Wildflowers of Alabama

Bashful Wakerobin From the northern mountains to the southern coastal plains, Alabama’s landscape is blanketed with a diverse array of wildflowers and native plants. Many species found in Alabama are also common throughout the southeastern United States, including spring-blooming flowering trees and shrubs such as the southern magnolia (Magnolia grandiflora), flowering dogwood (Cornus florida), downy serviceberry (Amelanchier arborea), the many varieties of azalea (Rhododendron spp.), and the official state wildflower, the oak-leaf hydrangea (Hydrangea quercifolia). Herbaceous wildflowers can be found blooming from March to June and range from the shade-loving wakerobins (Trillium spp.) and the curious may-apple (Podophyllum peltatum) to sun lovers such as the exquisite spider lilies (Hymenocallis spp.) and the carnivorous pitcher plants (Sarracenia ssp.). The prickly pear cactus (Opuntia humifusa), the state’s only native cactus, is found largely in coastal areas.

Alabama is also home to several flowering plants found nowhere else in the world; such species are referred to by scientists as “endemic” species. These plants include the Alabama canebrake pitcher plant, whose Latin name is debated by botanists, and Cahaba prairie-clover (Dalea cahaba), both found in central Alabama, and the Alabama gladecress (Leavenworthia alabamica), known from northwest Alabama. The portion of the Southeast that covers north-central Florida, southwestern Georgia, and southeastern Alabama is one of the most diverse regions of endemic plant species in the country.

Plant Communities

Umbrella-Tree Alabama’s wildflower diversity is largely a result of the state’s wealth of geologic formations, soil types, and habitats. Alabama is uniquely situated at the convergence of several major physiographic provinces, which are known as sections within the state borders. The northernmost section, the Highland Rim, traces the path of the Tennessee River in the northwestern part of the state and is characterized by rolling uplands, numerous sinks, springs, and southward-flowing streams with high walls and steep limestone cliffs. Beautiful spring wildflowers found largely in this section include goldenseal (Hydrastis canadensis), two-leaf bishop’s cap (Mitella diphylla), umbrella magnolia (Magnolia tripetala), blue cohosh (Caulophyllum thalictroides), mountain spurge (Pachysandra procumbens), and Dutchman’s breeches (Dicentra cucullaria).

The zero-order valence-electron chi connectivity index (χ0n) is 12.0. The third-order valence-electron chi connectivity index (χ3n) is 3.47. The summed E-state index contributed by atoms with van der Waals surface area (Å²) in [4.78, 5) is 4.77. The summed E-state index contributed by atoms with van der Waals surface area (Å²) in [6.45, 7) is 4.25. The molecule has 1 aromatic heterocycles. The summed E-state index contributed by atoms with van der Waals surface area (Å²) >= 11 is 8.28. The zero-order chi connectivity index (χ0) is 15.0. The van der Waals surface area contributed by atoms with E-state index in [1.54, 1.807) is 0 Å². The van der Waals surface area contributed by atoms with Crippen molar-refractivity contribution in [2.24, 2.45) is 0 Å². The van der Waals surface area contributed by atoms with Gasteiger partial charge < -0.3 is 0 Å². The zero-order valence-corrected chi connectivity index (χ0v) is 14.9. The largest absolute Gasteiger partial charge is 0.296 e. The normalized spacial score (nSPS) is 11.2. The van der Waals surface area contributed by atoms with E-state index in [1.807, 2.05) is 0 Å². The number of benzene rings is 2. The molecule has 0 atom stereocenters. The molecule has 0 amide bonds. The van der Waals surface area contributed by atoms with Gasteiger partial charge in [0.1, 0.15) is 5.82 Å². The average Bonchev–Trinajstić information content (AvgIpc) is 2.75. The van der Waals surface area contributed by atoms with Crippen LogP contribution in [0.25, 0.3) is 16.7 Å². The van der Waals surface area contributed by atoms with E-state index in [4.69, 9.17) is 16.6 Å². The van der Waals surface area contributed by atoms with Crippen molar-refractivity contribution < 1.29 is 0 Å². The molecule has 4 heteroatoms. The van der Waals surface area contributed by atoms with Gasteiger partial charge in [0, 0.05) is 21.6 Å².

To the south and east of the Highland Rim is the Cumberland Plateau, which developed on ridges and valleys of tilted and uplifted bedrock composed of dolomite and limestone. This section has a higher average elevation than any adjacent sections and extends to the northeast corner of the state. Bordering the Cumberland Plateau to the south is the Valley and Ridge section, a series of limestone, sandstone, and shale ridges and valleys that include the southernmost reaches of the Appalachian Mountains. The Piedmont section, to the south of the Valley and Ridge, extends west from Georgia into east-central Alabama and is a raised, gently sloping upland of disordered igneous and metamorphic rocks.

Cahaba Lilies These three sections contain many beautiful herbaceous species of wildflowers, including the Cahaba lily (Hymenocallis coronaria), fire-pink (Silene virginica), American trout lily (Erythronium americanum), pink lady’s-slipper orchid (Cypripedium acaule), rose-pink (Sabatia angularis), twinleaf (Jeffersonia diphylla), orange coneflower (Rudbeckia fulgida), and the rare Alabama war bonnet (Jamesianthus alabamensis), which is in the sunflower family. In the northwest quarter of Alabama, wildflower seekers can find the glade violet (Viola egglestonii), Alabama gladecress (Leavenworthia alabamica), the rare French’s shootingstar (Dodecatheon frenchii), hairy alumroot (Heuchera villosa), and common hop (Humulus lupulus). Typical flowering trees and shrubs found in this region are Alabama cherry (Prunus alabamensis), flowering dogwood (Cornus florida), and Alabama snow wreath (Neviusia alabamensis), a member of the rose family.